Taiwan famously features an indigenous population of Austronesian people whose history on the island stretches back 5,000 years. But among these people, oral traditions have referred to another civilisation that seemed to be far older. They were often referred to as “pygmies” or tiny people and were described as having dark skin, curly hair and a diminutive stature. For centuries, they only existed in fables , although they popped up with remarkable consistency over an extremely long period of time. In early October, scientists proved they existed in Taiwan. According to a paper published in World Archaeology, a peer-reviewed journal,...
  • Car Dyke [80 mile Roman canal from the River Cam to the River Witham]

    03/12/2018 11:56:13 PM PDT · by SunkenCiv · 35 replies
    EyePeterborough ^ | September 2016 | unattributed
    The Car Dyke is an eighty mile artificial water channel, thought to have been constructed by the Romans from the first century AD... The Dyke runs along the western edge of the fens from the River Cam near Cambridge all the way to the River Witham, just south of Lincoln. Many stretches are protected as a scheduled ancient monument... William Stukeley... came up with the idea that Car Dyke was a canal... to supply the Roman Armies of the north with grain and food from Lincolnshire and Cambridgeshire with drainage as a secondary function, a view which still perpetuates until...
  • Largest Ancient Roman Canal Ever Built Discovered at Site of Italian Sea Port

    08/14/2010 11:58:15 AM PDT · by Lucius Cornelius Sulla · 15 replies
    Associated Content ^ | August 02, 2010 | Mark Whittington
    Archeologists have discovereed an ancient Roman canal, theme of the Romans, connecting the town of Portus, on the mouth of the Tiber River, to the river town of Ostia. According to the Telegraph: "Scholars discovered the 100-yard-wide (90-metre-wide) canal at Portus, the ancient maritime port through which goods from all over the Empire were shipped to Rome for more than 400 years.
  • 'Biggest canal ever built by Romans' discovered

    07/14/2010 5:43:49 PM PDT · by SunkenCiv · 29 replies
    Telegraph UK ^ | Sunday, July 11, 2010 | Nick Squires in Rome
    Scholars discovered the 100-yard-wide (90-metre-wide) canal at Portus, the ancient maritime port through which goods from all over the Empire were shipped to Rome for more than 400 years. The archaeologists... believe the canal connected Portus, on the coast at the mouth of the Tiber, with the nearby river port of Ostia, two miles away. It would have enabled cargo to be transferred from big ocean-going ships to smaller river vessels and taken up the River Tiber to the docks and warehouses of the imperial capital. Until now, it was thought that goods took a more circuitous overland route along...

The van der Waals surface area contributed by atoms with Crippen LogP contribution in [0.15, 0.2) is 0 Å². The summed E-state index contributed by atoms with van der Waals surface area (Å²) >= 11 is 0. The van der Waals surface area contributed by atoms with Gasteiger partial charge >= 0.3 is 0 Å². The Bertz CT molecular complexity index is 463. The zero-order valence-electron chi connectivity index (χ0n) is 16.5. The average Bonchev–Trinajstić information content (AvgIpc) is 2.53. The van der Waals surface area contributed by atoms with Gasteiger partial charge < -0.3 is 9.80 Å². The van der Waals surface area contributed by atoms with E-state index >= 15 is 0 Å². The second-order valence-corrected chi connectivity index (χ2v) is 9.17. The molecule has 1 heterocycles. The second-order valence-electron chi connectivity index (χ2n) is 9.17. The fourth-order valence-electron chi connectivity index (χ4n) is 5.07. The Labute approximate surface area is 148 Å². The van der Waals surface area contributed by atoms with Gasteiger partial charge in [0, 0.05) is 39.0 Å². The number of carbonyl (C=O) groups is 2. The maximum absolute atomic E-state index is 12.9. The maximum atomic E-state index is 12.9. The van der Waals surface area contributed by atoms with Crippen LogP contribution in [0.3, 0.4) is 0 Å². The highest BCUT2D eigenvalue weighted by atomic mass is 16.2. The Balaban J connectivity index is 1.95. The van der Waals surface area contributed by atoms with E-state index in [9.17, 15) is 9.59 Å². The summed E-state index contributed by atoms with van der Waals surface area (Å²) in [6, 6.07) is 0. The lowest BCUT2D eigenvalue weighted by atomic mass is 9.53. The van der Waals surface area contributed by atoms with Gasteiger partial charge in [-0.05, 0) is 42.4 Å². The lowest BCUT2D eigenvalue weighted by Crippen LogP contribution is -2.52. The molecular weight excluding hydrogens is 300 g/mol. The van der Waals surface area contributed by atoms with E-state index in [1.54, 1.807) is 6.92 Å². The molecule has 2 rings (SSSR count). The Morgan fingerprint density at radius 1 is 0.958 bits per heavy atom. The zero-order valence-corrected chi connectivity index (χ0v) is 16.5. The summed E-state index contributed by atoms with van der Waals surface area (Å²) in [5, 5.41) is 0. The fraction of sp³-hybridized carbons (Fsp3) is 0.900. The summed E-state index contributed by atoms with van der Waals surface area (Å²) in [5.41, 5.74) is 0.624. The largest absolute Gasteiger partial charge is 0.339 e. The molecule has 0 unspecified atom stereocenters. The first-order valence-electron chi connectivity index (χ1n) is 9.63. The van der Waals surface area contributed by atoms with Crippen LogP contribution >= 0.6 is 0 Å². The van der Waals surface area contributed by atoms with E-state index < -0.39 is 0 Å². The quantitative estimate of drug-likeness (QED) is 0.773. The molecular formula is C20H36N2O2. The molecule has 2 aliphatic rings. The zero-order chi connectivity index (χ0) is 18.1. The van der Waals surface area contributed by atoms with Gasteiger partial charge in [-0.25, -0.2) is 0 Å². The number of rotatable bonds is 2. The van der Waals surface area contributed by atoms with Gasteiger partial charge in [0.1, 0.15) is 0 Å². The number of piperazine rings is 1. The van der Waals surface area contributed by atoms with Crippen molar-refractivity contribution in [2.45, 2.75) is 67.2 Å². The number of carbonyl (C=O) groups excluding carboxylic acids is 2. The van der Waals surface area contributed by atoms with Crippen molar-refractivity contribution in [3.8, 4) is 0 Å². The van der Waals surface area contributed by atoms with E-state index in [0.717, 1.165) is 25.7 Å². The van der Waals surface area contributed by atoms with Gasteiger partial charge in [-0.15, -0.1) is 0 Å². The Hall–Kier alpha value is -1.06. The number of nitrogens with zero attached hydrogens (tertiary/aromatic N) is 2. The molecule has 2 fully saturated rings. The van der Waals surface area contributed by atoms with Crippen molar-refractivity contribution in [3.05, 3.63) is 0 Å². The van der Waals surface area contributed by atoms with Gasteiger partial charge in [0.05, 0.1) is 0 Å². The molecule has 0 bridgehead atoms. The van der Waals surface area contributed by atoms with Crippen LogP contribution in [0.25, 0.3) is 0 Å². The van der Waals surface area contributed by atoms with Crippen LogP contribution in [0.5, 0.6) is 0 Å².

• From Hand-drag to Jumbo: A Millennium of Dredging

    07/30/2004 8:27:24 AM PDT · by SunkenCiv · 16 replies · 549+ views
    In the 7th century BC, the Assyrian king Sennacherib constructed an 80-kilometre-long, 20-metre-wide stone-lined canal to bring fresh water to his capital Nineveh. Compared to 20th century standards, one is surprised to learn that the project, which included a 330-metre-long aqueduct, was completed in only one year and three months time.
  • Keeping Up With The Empire (Romans In Netherlands)

    05/25/2004 2:32:54 PM PDT · by blam · 9 replies · 1,019+ views
    Radio Nederland ^ | 5-24-2004 | Thijs Westerbeek
    Keeping up with the empire by Thijs Westerbeek, 24 May 2004 Hard currency: this silver Roman coin (a denarius, front and back shown) from the 2nd century AD indicates trade between the inhabitants of De Bloemert and Rome The Roman Empire has been well documented. Over the years written history and archaeology have brought to the surface, sometimes literally unearthed, a whole society. Thus Roman architecture, religion, military strategy and legal structures hold little mystery. Compared to this depth of knowledge, many of those living outside the boundaries of the Empire are lost in time. But now an archaeological excavation...
  • Exhibition: Roman Coins in India [2011]

    10/13/2022 6:53:44 PM PDT · by SunkenCiv · 7 replies
    Rogue Classicism ^ | January 18, 2011 | David Meadows
    Interesting item from the Times of India:Coins are not only used as a mode of exchange but they also reflect heritage. Indian-Roman relations was one such area where coins played a major role in establishing and strengthening ties between two countries.At a special exhibition on Roman coins and other Roman antiquities found in South India, inaugurated by the Italian Embassy Cultural Centre director Angela Trezza at the Government Museum in Egmore on Tuesday, rare coins and antiquities were put on display for the public...Historically, trade between ancient Rome and India can be traced to the rule of Roman emperor Augustus...